By Dieta Jones-Baumgardt
Something doesn’t feel right about looking outside right before Christmas day and seeing green grass. Maybe it is from hearing the countless Christmas songs that sing of a white holiday or watching movies that show a beautiful white wonderland. Snow and ice are dominant features of our Canadian landscape, synonymous with our winters.
Both play an important role in the climate system. Over the past few years, more and more studies are focusing on the impacts of reduced snow cover. On the large scale, the presence of snow and ice on the earth’s surface help to moderate climate through the reflection of sunlight back into the atmosphere. On the smaller scale, without the snow cover, species will decrease and potentially become extinct. For example, Luoto, a professor in natural geography from the University of Helsinki, predicts that many iconic species of the Arctic areas, such as the glacier buttercup, will decrease significantly due to the changing snow situation. Many of the species in the northern mountains only thrive in areas with snowdrifts.
Luoto conducted a study in the Arctic, where snow cover has dramatically changed, and found that decreasing drifts will increase the risk for extinction for plants like the snow buttercup, mountain sorrel, and mossplant; some of the most iconic species of the region.
Overall, changes in snow and ice affect the behaviour of the climate system and have direct impacts on water resources, terrestrial and marine ecosystems, wildlife, economic activities and human well-being. Although we can predict temperatures fairly accurately, it is more difficult to predict rainfall and with snow, it is even more uncertain. To predict the effect of warming on snow cover, it is really difficult. Studies like this from Luoto are helpful to understand how reduced snow cover will impact biodiversity.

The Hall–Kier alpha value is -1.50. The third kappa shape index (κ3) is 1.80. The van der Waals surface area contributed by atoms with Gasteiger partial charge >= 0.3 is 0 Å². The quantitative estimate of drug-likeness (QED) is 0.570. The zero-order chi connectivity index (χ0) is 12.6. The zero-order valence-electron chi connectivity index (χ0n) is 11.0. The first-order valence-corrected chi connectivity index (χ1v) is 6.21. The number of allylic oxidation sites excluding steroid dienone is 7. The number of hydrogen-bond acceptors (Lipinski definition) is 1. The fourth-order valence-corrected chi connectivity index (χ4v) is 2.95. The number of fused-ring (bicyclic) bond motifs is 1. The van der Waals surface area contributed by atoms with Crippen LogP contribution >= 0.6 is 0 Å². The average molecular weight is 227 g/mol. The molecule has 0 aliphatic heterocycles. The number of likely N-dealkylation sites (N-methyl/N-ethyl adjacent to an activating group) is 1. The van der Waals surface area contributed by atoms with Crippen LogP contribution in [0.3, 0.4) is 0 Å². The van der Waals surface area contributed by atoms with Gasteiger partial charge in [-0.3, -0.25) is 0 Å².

Using the information from the Arctic is a helpful starting point to understand how to better mitigate biodiversity losses in other areas. Hopefully with new research and more noticeable climate changes like green grass on Christmas, solutions can be made to protect our biodiversity.
Reference: Pekka Niittynen, Risto K. Heikkinen, Miska Luoto: Snow cover is a neglected driver of Arctic biodiversity loss, Nature Climate Change letters. https://doi.org/10.1038/s41558-018-0311-x
10/13/2022 01:40:50 am
Great article! I had a good time browsing your website. I don't leave very often remarks, but you deservingly get a thumbs-up! Thank you for sharing your knowledge. Keep it up.
Leave a Reply.
Blogs are written by ELB members who want to share their stories about Ontario's biodiversity.